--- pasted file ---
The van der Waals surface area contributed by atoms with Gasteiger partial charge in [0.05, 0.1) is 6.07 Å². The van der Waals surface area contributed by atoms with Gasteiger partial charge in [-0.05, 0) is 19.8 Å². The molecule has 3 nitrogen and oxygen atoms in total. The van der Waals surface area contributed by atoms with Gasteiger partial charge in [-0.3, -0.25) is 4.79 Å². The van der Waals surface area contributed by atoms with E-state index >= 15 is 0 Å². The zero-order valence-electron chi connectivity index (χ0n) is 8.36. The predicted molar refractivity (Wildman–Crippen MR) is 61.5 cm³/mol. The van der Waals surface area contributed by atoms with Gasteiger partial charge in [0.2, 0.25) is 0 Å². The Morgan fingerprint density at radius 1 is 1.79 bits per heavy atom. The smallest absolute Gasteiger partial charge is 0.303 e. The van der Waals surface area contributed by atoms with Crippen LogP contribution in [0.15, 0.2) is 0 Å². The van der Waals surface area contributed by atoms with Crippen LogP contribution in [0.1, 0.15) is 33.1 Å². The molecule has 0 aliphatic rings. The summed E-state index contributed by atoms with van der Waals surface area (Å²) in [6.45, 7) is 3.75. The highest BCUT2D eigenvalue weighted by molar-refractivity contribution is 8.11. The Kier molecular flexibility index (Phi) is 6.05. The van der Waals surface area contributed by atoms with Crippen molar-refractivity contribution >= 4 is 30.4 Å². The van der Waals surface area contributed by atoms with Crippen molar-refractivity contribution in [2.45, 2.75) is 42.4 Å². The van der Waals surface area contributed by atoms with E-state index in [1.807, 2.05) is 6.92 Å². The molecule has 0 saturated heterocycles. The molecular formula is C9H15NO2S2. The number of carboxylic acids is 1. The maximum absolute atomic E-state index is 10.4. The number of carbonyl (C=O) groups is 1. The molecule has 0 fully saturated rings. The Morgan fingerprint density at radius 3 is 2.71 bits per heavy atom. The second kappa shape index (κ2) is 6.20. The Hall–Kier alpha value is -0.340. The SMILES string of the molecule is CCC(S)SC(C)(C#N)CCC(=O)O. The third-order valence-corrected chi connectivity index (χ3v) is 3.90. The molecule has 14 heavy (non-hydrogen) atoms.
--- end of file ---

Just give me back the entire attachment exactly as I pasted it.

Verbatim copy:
The van der Waals surface area contributed by atoms with Gasteiger partial charge in [0.05, 0.1) is 6.07 Å². The van der Waals surface area contributed by atoms with Gasteiger partial charge in [-0.05, 0) is 19.8 Å². The molecule has 3 nitrogen and oxygen atoms in total. The van der Waals surface area contributed by atoms with Gasteiger partial charge in [-0.3, -0.25) is 4.79 Å². The van der Waals surface area contributed by atoms with E-state index >= 15 is 0 Å². The zero-order valence-electron chi connectivity index (χ0n) is 8.36. The predicted molar refractivity (Wildman–Crippen MR) is 61.5 cm³/mol. The van der Waals surface area contributed by atoms with Gasteiger partial charge in [0.2, 0.25) is 0 Å². The Morgan fingerprint density at radius 1 is 1.79 bits per heavy atom. The smallest absolute Gasteiger partial charge is 0.303 e. The van der Waals surface area contributed by atoms with Crippen LogP contribution in [0.15, 0.2) is 0 Å². The van der Waals surface area contributed by atoms with Crippen LogP contribution in [0.1, 0.15) is 33.1 Å². The molecule has 0 aliphatic rings. The summed E-state index contributed by atoms with van der Waals surface area (Å²) in [6.45, 7) is 3.75. The highest BCUT2D eigenvalue weighted by molar-refractivity contribution is 8.11. The Kier molecular flexibility index (Phi) is 6.05. The van der Waals surface area contributed by atoms with Crippen molar-refractivity contribution >= 4 is 30.4 Å². The van der Waals surface area contributed by atoms with Crippen molar-refractivity contribution in [2.45, 2.75) is 42.4 Å². The van der Waals surface area contributed by atoms with E-state index in [1.807, 2.05) is 6.92 Å². The molecule has 0 saturated heterocycles. The molecular formula is C9H15NO2S2. The number of carboxylic acids is 1. The maximum absolute atomic E-state index is 10.4. The number of carbonyl (C=O) groups is 1. The molecule has 0 fully saturated rings. The Morgan fingerprint density at radius 3 is 2.71 bits per heavy atom. The second kappa shape index (κ2) is 6.20. The Hall–Kier alpha value is -0.340. The SMILES string of the molecule is CCC(S)SC(C)(C#N)CCC(=O)O. The third-order valence-corrected chi connectivity index (χ3v) is 3.90. The molecule has 14 heavy (non-hydrogen) atoms.